MOSCOW -- Memorial Human Rights Center leader Oleg Orlov has been found not guilty in a libel case brought by Chechen Republic head Ramzan Kadyrov, RFE/RL's Russian Service reports.
The Moscow court ruled that statements Orlov made following the abduction and murder in July 2009 of his Grozny-based colleague, Natalya Estemirova, did not constitute a crime.
Orlov was quoted as saying he "honestly did not expect" the acquittal" and calling it "a joyful event."
"Honestly, I have the feeling that a miracle took place. It does not happen that often," Reuters quoted him as saying. "I thought it was a political process, which I had lost beforehand -- it was not because we were not right, we were always 100 percent certain that we were right, within the framework of the law."
Orlov said in interviews to media outlets and on his organization's website that Kadyrov was responsible for everything that happens in Chechnya, including the murder of Estemirova.
Kadyrov filed a lawsuit against Orlov, saying that he had insulted the Chechen leader.
Reading out the acquittal verdict, judge Karina Morozova said Kadyrov had "provided no evidence to the court that [Orlov] had direct intention to spread false information" in a Memorial press release, adding that "no objective findings of such intention were made in the course of the court session."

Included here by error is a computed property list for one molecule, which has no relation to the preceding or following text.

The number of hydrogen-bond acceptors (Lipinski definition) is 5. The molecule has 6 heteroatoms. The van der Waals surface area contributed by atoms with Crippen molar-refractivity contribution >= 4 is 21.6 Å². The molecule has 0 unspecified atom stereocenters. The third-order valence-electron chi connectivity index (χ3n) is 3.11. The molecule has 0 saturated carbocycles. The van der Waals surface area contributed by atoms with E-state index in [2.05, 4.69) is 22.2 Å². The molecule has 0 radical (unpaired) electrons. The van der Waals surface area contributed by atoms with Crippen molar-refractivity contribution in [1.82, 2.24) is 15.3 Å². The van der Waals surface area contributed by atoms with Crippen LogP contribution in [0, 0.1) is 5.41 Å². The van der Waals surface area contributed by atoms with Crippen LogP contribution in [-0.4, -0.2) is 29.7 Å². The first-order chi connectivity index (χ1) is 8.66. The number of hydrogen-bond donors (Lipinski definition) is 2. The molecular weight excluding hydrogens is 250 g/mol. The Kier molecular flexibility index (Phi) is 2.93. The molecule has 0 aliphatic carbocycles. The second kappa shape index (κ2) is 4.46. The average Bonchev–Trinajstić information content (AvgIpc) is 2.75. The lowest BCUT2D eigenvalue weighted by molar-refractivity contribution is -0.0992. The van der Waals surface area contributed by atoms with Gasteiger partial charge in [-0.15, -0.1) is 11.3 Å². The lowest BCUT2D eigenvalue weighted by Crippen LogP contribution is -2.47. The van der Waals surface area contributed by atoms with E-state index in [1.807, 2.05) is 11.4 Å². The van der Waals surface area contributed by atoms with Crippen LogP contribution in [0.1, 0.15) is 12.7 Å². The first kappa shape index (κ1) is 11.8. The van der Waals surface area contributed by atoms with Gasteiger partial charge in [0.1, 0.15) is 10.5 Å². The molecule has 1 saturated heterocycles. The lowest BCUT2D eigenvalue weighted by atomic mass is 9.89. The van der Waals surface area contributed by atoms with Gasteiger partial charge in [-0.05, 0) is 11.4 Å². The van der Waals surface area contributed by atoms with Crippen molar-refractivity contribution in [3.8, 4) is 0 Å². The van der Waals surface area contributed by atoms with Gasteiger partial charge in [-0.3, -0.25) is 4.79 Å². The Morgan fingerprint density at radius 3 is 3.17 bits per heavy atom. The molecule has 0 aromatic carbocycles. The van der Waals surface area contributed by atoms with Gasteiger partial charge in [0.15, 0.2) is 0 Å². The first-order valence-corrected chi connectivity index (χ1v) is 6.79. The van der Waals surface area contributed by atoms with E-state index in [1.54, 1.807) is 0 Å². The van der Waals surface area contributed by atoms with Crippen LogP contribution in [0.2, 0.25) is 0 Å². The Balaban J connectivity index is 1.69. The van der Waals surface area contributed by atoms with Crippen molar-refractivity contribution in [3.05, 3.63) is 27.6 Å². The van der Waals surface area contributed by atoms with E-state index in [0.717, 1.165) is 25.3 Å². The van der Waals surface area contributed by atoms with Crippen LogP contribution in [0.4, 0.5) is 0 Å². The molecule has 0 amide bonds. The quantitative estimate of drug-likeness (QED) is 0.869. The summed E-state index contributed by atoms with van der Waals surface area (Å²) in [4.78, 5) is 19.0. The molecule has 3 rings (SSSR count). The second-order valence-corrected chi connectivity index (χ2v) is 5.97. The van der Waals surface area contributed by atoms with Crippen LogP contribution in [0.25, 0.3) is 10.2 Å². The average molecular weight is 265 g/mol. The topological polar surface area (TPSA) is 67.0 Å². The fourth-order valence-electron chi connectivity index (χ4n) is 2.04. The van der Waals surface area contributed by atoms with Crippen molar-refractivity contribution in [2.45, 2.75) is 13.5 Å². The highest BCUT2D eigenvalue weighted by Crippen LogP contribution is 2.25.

She added: "Based on the above, the court finds that the conclusion of Orlov's guilt in the statement of charges is presumptive, therefore the defendant is to be acquitted."
Kadyrov's first libel suit against Orlov was filed with Moscow's Tver district court as a civil case in 2009.
In October 2009, that court found Orlov partially guilty of insulting Kadyrov's "personal dignity and honor" and fined him 20,000 rubles ($705).
On July 6, 2010, Kadyrov filed a criminal lawsuit against Orlov on the same grounds.
Kadyrov's lawyer, Andrei Krasnenkov, asked the court to sentence Orlov to three years in jail. The prosecutor also asked for a 150,000 ruble ($5,306) fine.
Orlov and his lawyer, Genri Reznik, insisted Orlov should be acquitted.
In his final testimony in court, Orlov said he did not regret saying what he said regarding the murder of Estemirova.
"By trying to prove my innocence in this courtroom, I am in fact defending the right of Russian citizens to express their thoughts and opinions freely," he said.
Read more in Russian here
with additional Reuters reporting